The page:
Professor Alaba Apesin offers the Invocation Friday afternoon. Master of Ceremonies Jeffrey Trumbower, vice president for academic affairs, is at right.

Trumbower then recognized the student/recent-graduate flag-bearers from academic honor societies present (all Class of 2023 seniors unless otherwise noted): Ryan Hay ’19, Phi Beta Kappa; Olivia Politi, biology; Kevin Russell, Catholic honors society; Sierra Pepin ’24, education; Ashley DeLeon, Media Studies, Journalism and Digital Arts; Scott Czerwinski, economics; Grace Erholtz, history; Aidan Westfall, mathematics; Adrien Harwood, political science; Carol Goodrich, psychology; Bertine Olsen, business; Brooke Hodgeman, physics; Jason Boucher, science; and Rada Ruggles, religious studies.

That led into to the traditional address from a student, this year from Felicia Fil’24, the secretary of community engagement for the Student Government Association and a psychology major from Hadley, MA. In her talk, the student speaker talked about the profound impact that Saint Michael’s faculty have had on her life. She said as a first-year she might have asked “why me?” to an invitation to speak at such an occasion, but now she has learned to respond, “why not me?” She linked that to faculty reassuring her of her full worth and seeing her potential. Fil spoke family losses she endured in recent years and the support faculty offered at a basic human level that meant so much in a crucial time. Like parents, she said of faculty, “you nurture us, guide us, mentor us, provide us with advice…and are invested in our lives and wellbeing.” Faculty also have taught her to give, trust, forgive, listen, enjoy and be patient” all in a proper spirit, she said, closing with this advice for fellow students: “Don’t strive to be the smartest in the room, but rather the person who is most eager to learn and grow.”  She quoted Sir Ken Robinson: “What you do for yourself dies with you when you leave this world, what you do for others, lives on forever.” To faculty, finally, she said, “Thank you for showing up and for allowing me to stand out.”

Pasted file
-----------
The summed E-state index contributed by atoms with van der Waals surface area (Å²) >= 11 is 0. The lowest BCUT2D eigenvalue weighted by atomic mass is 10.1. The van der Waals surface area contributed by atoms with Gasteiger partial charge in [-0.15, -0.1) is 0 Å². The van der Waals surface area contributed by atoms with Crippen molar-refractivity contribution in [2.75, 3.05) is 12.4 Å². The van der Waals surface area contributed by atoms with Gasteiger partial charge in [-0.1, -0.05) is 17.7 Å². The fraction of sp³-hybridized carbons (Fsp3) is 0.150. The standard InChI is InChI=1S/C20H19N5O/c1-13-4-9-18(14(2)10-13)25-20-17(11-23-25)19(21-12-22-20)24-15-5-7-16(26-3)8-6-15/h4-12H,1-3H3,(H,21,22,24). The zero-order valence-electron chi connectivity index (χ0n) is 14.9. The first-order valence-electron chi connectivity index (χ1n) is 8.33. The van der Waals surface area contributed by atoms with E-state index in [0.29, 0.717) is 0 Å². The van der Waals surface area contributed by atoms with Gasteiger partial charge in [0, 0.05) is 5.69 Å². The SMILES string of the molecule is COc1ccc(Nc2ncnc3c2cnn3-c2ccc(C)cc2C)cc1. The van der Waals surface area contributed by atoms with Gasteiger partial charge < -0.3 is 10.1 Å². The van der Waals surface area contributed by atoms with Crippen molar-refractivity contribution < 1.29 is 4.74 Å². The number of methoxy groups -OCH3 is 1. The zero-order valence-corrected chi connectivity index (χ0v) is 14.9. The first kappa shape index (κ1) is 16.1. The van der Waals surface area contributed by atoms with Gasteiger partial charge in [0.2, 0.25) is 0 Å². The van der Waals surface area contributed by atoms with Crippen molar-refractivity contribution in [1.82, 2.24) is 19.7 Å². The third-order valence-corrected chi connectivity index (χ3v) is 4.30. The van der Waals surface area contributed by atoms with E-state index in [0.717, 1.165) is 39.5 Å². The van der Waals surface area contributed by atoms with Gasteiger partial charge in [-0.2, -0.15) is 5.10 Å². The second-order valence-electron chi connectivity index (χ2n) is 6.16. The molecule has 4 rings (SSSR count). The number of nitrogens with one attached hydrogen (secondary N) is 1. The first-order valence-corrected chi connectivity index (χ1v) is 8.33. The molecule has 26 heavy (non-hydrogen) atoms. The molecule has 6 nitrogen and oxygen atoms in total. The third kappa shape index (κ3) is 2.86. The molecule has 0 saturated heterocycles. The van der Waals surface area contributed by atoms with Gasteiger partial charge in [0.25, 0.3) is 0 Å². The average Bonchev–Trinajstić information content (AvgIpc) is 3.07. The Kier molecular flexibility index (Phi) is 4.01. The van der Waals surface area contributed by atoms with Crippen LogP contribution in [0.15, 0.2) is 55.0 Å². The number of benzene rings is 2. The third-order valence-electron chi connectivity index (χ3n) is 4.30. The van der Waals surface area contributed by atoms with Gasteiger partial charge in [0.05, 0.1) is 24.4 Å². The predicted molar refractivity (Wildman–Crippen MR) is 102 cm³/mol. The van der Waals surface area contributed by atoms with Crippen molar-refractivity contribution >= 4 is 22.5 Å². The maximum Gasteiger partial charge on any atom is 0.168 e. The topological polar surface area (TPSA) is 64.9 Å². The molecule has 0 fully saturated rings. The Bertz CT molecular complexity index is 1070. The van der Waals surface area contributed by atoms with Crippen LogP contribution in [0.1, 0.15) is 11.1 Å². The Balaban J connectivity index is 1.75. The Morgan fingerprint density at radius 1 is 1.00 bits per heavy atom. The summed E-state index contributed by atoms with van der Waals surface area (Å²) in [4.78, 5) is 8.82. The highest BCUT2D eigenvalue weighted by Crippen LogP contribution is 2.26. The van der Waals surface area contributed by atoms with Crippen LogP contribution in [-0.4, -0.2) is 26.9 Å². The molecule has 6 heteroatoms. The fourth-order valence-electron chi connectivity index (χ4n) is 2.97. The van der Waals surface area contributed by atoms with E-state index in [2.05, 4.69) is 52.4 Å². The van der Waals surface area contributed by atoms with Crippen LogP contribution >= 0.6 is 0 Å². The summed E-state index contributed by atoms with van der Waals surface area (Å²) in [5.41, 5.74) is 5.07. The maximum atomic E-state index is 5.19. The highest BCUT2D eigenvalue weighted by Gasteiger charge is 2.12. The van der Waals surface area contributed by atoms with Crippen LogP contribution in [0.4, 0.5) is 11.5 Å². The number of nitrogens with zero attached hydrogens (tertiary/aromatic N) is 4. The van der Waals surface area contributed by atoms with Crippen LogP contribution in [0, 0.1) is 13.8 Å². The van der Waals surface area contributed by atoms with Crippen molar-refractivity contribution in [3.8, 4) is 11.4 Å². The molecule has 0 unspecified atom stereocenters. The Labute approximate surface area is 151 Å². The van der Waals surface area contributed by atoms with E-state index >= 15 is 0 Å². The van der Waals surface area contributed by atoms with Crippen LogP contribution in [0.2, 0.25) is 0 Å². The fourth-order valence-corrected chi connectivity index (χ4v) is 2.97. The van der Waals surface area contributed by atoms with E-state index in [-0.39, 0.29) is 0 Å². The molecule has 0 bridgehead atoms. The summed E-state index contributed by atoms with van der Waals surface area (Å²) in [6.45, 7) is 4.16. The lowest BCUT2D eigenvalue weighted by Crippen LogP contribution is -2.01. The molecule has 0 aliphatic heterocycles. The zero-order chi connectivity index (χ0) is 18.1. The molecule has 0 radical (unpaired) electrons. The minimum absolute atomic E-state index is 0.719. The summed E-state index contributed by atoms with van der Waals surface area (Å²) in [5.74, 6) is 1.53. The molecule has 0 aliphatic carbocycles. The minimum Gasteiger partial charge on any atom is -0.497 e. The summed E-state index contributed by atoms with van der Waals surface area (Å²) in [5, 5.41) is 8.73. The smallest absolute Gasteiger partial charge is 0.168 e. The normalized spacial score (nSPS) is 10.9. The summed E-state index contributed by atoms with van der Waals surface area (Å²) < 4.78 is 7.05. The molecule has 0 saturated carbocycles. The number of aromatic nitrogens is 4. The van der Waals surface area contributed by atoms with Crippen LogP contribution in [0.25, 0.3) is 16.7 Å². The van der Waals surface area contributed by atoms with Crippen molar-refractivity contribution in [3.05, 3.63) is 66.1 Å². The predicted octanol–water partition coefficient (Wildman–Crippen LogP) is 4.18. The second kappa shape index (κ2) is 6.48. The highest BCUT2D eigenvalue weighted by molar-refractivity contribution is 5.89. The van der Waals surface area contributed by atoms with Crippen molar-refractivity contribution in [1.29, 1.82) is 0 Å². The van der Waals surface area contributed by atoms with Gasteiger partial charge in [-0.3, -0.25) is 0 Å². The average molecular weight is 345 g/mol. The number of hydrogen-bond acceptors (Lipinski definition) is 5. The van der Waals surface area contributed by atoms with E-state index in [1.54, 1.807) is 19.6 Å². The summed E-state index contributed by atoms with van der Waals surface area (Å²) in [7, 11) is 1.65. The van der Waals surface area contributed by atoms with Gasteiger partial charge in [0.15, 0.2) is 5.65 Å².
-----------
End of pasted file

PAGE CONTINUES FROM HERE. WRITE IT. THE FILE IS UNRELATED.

Trumbower also recognized faculty who in the past year reached the milestone of promotion to full professor: Karen Popovich from the Business Administration and Accounting Department and Shane Lamos from chemistry. Both were present and stood to be acknowledged with applause.

The assembly later heard brief remarks from Saint Michael’s President Lorraine Sterritt. The president said the occasion celebrated “the very essence of an educational institution: service, scholarship and artistic achievement, and teaching,” adding, “The work that we do in this learning community is valuable, necessary, and inspiring. We know from our students that engagement in the classroom is the most important part of their Saint Michael’s experience, and your work to make that experience meaningful and transformative every day is at the heart of our educational mission.” She closed by expressing her gratitude to all present and assuring faculty that she sees and appreciates the work they are doing.

Retiring or departing faculty


Mary Beth Doyle, right, with Valerie Bang-Jensen reading the citation.

The next part of the program honored new emeritus professors as result of their retirements in the past year or two. Not present but recognized with the reading of their names and applause were Traci Griffith (MJD) and Reza Ramazani (Economics)

Here are this year’s retirees who were present and came forward for recognition and presentation of gifts, with some words from citations for the ceremony:

Mary Beth Doyle, education (citation read by Valerie Bang-Jensen): “Mary Beth was a standard bearer of the education department for over twenty years. Her service to the college and department is too long to even list on a CV, and much of went unnoticed. Mary Beth would see what needed to be done, and then simply made it happen.”


Tara Natarajan